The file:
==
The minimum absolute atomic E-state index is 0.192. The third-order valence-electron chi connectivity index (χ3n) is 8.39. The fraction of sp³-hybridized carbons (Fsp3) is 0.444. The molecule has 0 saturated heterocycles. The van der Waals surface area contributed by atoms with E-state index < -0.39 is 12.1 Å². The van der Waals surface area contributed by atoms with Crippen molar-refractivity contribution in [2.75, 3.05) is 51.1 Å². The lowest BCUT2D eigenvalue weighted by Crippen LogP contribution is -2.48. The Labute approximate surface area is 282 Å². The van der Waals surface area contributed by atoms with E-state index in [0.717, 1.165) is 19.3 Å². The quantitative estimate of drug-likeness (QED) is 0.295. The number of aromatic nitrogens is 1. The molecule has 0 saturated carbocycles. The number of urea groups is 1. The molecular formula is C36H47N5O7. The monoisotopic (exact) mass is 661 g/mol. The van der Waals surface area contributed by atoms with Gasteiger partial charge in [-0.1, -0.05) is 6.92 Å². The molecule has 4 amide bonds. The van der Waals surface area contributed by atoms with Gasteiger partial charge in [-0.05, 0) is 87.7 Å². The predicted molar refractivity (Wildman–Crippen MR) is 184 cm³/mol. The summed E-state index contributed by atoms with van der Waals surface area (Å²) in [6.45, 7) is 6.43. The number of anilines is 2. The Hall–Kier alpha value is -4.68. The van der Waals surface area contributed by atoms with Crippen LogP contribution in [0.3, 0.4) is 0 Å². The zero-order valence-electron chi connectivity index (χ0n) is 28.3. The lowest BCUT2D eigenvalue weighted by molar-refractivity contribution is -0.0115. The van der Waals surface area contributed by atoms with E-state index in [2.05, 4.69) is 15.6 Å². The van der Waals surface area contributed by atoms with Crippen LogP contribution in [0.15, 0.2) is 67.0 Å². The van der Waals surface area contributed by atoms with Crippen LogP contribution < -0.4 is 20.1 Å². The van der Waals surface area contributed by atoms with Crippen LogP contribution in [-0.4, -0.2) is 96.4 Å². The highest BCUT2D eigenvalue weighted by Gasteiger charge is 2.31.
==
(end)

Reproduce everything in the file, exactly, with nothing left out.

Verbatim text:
The minimum absolute atomic E-state index is 0.192. The third-order valence-electron chi connectivity index (χ3n) is 8.39. The fraction of sp³-hybridized carbons (Fsp3) is 0.444. The molecule has 0 saturated heterocycles. The van der Waals surface area contributed by atoms with E-state index < -0.39 is 12.1 Å². The van der Waals surface area contributed by atoms with Crippen molar-refractivity contribution in [2.75, 3.05) is 51.1 Å². The lowest BCUT2D eigenvalue weighted by Crippen LogP contribution is -2.48. The Labute approximate surface area is 282 Å². The van der Waals surface area contributed by atoms with E-state index in [0.717, 1.165) is 19.3 Å². The quantitative estimate of drug-likeness (QED) is 0.295. The number of aromatic nitrogens is 1. The molecule has 0 saturated carbocycles. The number of urea groups is 1. The molecular formula is C36H47N5O7. The monoisotopic (exact) mass is 661 g/mol. The van der Waals surface area contributed by atoms with Gasteiger partial charge in [-0.1, -0.05) is 6.92 Å². The molecule has 4 amide bonds. The van der Waals surface area contributed by atoms with Gasteiger partial charge in [-0.05, 0) is 87.7 Å². The predicted molar refractivity (Wildman–Crippen MR) is 184 cm³/mol. The summed E-state index contributed by atoms with van der Waals surface area (Å²) in [6.45, 7) is 6.43. The number of anilines is 2. The Hall–Kier alpha value is -4.68. The van der Waals surface area contributed by atoms with Crippen LogP contribution in [0.3, 0.4) is 0 Å². The zero-order valence-electron chi connectivity index (χ0n) is 28.3. The lowest BCUT2D eigenvalue weighted by molar-refractivity contribution is -0.0115. The van der Waals surface area contributed by atoms with E-state index in [2.05, 4.69) is 15.6 Å². The van der Waals surface area contributed by atoms with Crippen LogP contribution in [0.15, 0.2) is 67.0 Å². The van der Waals surface area contributed by atoms with Crippen LogP contribution < -0.4 is 20.1 Å². The van der Waals surface area contributed by atoms with Crippen LogP contribution in [-0.4, -0.2) is 96.4 Å². The highest BCUT2D eigenvalue weighted by Gasteiger charge is 2.31.